Budget cuts a hot topic on Broken Promises tour
Alberta New Democrats got an earful about the impact of predicted cuts in the upcoming provincial budget on Wednesday.
Red Deer was the second stop on the New Democrats’ seven-city Broken Promises tour. The four-person caucus is hosting public hearings over the next three weeks to gather information for the March 7 provincial budget.
The Edmonton MLAs heard from about 10 speakers who voiced concerns about what the potential cuts would mean, frustration with the province and priorities.
Brice Unland, Alberta Teachers Association Local 80 - Catholic Schools, spoke about the uncertain future of education in the province with cuts or a flat increase to funding. He spoke about the need for stable and reliable funding.
“The sky is not falling yet,” said Unland.
“We have a lot of great things going for us in Alberta for education and our future. However, the future could be bleak. As Albertans we need to make sure we continue to use the advantage and work to make the system even better.
“Hollow promises and skeleton budgets are not helping and will not help. Responsible and focused direction concerning our province’s direction will.”
Unland told the panel that education, like health care, is on the chopping board but it does not make sense to cut or under-fund the future.
Kelly Aleman, who spoke on behalf of the Alberta Teachers Association Local 106 — Public Schools, said the potential cut to the Alberta Initiative for School Improvement would halt a number of school programs that benefit students and schools and would make it very difficult to implement the Inspiring Education plan.
Aleman said cuts to the small classroom initiative would make class sizes larger, particularly at the elementary school level.
Friends of Medicare area representative Brenda Corney said the government is not following through on its promise of “transparency.” Corney said Friends of Medicare has tried unsuccessfully for an accurate waiting list of people waiting for long-term care beds in any given month in Central Alberta. As well, Corney said, the Red Deer Nursing Home and Valley Park Manor have been closed for more than two years and the province has not given a clear answer on how they are going to be used.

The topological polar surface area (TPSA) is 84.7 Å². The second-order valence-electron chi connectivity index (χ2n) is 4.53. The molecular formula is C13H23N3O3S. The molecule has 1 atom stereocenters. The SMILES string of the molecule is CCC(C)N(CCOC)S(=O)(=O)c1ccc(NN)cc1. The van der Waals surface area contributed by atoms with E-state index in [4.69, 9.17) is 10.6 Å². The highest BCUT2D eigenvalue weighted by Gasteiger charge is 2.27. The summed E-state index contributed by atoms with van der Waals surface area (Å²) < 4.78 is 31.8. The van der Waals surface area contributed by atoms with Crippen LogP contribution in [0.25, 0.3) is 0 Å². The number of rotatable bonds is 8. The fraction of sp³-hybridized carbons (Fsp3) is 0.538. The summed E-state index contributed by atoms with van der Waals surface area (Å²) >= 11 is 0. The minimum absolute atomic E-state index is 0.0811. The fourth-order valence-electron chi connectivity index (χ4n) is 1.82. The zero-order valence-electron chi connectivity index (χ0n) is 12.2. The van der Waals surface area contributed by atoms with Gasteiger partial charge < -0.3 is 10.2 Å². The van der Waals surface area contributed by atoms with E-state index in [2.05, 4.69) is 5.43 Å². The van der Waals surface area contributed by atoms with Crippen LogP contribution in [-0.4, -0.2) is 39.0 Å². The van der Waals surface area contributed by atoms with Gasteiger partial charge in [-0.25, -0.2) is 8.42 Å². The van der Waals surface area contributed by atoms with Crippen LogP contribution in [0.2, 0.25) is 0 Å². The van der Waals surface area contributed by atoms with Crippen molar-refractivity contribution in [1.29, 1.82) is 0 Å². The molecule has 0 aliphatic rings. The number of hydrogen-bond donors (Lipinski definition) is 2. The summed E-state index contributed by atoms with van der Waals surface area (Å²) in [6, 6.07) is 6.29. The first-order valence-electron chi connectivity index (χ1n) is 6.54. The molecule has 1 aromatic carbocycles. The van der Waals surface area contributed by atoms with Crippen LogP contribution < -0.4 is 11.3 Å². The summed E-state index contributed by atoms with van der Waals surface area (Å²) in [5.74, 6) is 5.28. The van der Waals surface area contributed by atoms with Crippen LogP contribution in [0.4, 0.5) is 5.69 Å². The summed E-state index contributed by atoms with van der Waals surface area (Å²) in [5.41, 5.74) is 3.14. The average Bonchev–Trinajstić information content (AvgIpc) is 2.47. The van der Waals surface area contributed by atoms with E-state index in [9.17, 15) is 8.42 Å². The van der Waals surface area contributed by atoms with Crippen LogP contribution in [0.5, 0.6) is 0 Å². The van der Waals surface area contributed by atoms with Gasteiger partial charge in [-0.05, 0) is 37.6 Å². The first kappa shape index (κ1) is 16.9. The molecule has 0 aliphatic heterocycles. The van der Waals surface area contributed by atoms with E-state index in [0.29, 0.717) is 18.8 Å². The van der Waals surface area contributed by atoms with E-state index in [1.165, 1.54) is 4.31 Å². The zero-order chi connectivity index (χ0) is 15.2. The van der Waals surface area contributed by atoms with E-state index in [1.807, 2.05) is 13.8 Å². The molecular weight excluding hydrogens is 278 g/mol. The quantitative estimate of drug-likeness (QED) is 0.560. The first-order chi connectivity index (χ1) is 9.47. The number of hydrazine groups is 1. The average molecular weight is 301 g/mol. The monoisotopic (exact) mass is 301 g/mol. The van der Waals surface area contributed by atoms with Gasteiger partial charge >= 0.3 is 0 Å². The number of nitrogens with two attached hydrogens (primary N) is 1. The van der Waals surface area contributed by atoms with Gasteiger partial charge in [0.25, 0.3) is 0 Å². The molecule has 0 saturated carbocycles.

“It would be easier to respond to what promises we don’t want them to keep,” said Corney. “One would be continuing privatization of long-term care and the implementation of family care clinics until there is an accurate consultation with the Alberta Medical Association.”
Jan Slomp, National Farmer’s Union board member, said in general agriculture is forgotten, where all policies are replaced by the notion that more trade will be good for everyone. Slomp said the small and medium-sized farms will fall by the wayside at the expense of export-oriented policies. He also raised concerns about the province footing the bill for maintenance on beef processing plants like Lakeside Packers and Cargill.
Rachel Notley, MLA for Edmonton-Strathcona, said the NDP caucus wants to raise awareness of the budget and the commitments made by the premier and Tory government during the last election.
“We are a very wealthy province,” said Notley. “It is ridiculous that we should be in a position where we are cutting services on one hand or asking low or low-income Albertans to increase their taxes on the other hand, when at the same time we have the lowest taxes for the wealthy in the country. We already have the greatest inequality in the province in the country. There is a different vision of how this province should go forward.”
The Alberta New Democrats were in Fort McMurray on Monday and head to Medicine Hat on Tuesday.